To that end, state lawmakers are set to vote to establish a commission to review Georgia's tax code. We encourage a "yes" vote.
Even if times weren't tough, this review is a good idea.
Effective leaders examine their operations periodically to ensure past decisions make sense today. In a similar manner, Georgia should scrutinize the way it levies taxes and grants tax exemptions.
Alan Essig, director of the Georgia Budget and Policy Institute think tank, has rightly called for a tax break budget, which would document the costs and benefits of individual tax breaks.
The reason is simple. If an exemption's broader economic benefit to the state is less than the foregone revenues to state government, lawmakers should end the exemption. If the state gains more than it loses, keep it.
Proposed commission members include Gov. Sonny Perdue, leaders of the National Federation of Independent Business and the Georgia Chamber of Commerce, and four economists, among others, which is a good cross-section.
Legislators promise the commission will have a free hand. That's necessary, because there should be no sacred cows if the panel wants credibility. However, there is talk about reinstituting the state sales tax on groceries, which was eliminated in 1996.
A benefit of a grocery sales tax is it is relatively recession proof. People might reduce their purchases of gadgets or clothes, but they have to eat.
But that's a paring knife that cuts both ways: It might ensure the state a steadier source of income, but it would mean a bigger tax burden for struggling families.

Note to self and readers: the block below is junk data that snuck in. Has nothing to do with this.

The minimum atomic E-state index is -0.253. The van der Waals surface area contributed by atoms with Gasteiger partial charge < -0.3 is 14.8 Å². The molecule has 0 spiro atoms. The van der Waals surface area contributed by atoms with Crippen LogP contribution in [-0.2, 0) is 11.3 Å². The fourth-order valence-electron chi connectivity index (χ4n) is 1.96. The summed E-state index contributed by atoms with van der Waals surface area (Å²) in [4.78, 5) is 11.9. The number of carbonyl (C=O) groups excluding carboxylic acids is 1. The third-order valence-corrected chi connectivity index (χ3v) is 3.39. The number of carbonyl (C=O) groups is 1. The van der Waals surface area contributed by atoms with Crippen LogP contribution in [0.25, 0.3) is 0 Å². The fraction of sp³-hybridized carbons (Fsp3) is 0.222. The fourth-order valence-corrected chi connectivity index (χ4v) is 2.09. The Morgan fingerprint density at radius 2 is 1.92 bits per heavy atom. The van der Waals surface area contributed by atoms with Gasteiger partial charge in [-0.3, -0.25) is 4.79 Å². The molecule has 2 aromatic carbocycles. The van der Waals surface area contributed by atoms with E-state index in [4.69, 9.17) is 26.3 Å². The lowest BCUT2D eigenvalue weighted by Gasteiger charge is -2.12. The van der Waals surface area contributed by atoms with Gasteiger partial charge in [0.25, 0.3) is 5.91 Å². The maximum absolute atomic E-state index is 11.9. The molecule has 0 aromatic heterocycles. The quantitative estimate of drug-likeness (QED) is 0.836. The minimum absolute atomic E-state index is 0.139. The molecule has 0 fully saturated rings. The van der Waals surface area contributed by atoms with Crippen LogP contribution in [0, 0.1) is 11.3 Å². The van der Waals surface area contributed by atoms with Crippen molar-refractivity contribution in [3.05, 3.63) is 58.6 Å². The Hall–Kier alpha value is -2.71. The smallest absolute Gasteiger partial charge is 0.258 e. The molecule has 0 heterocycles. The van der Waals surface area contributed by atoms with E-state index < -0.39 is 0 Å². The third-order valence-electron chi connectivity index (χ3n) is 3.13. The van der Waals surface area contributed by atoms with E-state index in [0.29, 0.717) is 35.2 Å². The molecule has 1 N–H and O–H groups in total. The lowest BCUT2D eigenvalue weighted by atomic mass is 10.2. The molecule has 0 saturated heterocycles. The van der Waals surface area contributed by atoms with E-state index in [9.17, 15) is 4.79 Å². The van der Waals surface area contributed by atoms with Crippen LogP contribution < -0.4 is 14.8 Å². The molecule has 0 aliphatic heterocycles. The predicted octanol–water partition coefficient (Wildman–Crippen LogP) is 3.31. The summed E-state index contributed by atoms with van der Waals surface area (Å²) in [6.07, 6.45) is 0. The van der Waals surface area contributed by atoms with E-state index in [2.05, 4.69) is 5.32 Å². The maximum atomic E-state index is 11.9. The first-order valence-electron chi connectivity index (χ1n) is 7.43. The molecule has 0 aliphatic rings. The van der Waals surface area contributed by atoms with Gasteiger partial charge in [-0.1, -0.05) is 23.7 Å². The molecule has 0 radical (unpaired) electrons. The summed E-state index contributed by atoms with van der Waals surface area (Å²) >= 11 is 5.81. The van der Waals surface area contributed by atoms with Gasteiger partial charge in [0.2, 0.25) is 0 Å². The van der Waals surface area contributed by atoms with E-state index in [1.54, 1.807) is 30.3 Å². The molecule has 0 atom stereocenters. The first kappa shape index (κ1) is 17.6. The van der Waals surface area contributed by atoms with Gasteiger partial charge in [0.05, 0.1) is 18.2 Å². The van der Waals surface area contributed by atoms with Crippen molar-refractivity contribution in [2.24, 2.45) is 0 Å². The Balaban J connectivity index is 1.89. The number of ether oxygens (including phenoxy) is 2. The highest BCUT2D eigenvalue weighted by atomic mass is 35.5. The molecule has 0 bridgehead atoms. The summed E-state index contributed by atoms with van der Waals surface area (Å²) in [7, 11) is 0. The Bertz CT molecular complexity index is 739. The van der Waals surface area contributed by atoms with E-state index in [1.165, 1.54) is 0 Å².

The blue ribbon commission must weigh the importance of more reliable funding for education, law enforcement and health care, against the impact on low-income families who spend a greater percentage of their budgets to put food on the table.
Other tax change possibilities include broadening the sales tax to include services - something that former House Speaker Glenn Richardson proposed two years ago.
State Sen. Jack Hill, chairman of the Senate Appropriations Committee, pointed out that even when the Peach State's economy was growing, sales tax collections remained flat. That's because the economic growth centered more on services than on the sale of goods. Georgia's tax code should reflect today's economy.
House Speaker David Ralston said the commission's recommendations would be treated like Congress treats those of the federal commission that suggests military base closures: They'd get an up-or-down vote in the House and Senate. No amendments would be allowed.
But before the General Assembly increases the tax burden on Georgians, it should first make sure its own house is in order.
The state should ensure it is collecting all of the tax dollars which it is currently due. Don't leave money on the table before asking for more.
The legislature should also return to zero-based budgeting. At present, legislators simply get a list of increases or decreases over previous spending.
The House has passed HB 44 from Rep. Tom Graves (R-Ranger) reinstating zero-based budgeting. The Senate should approve companion legislation from Sen. David Shafer.
The tax commission would submit a report by next January, in time for the next legislative session and a new governor.
Commission members should strive for a coherent, cohesive tax plan by that time. Don't do what Mr. Richardson did.
He took the Lone Ranger approach and his proposal went down in flames, in part because he failed to nail down his ideas before presenting them to the public.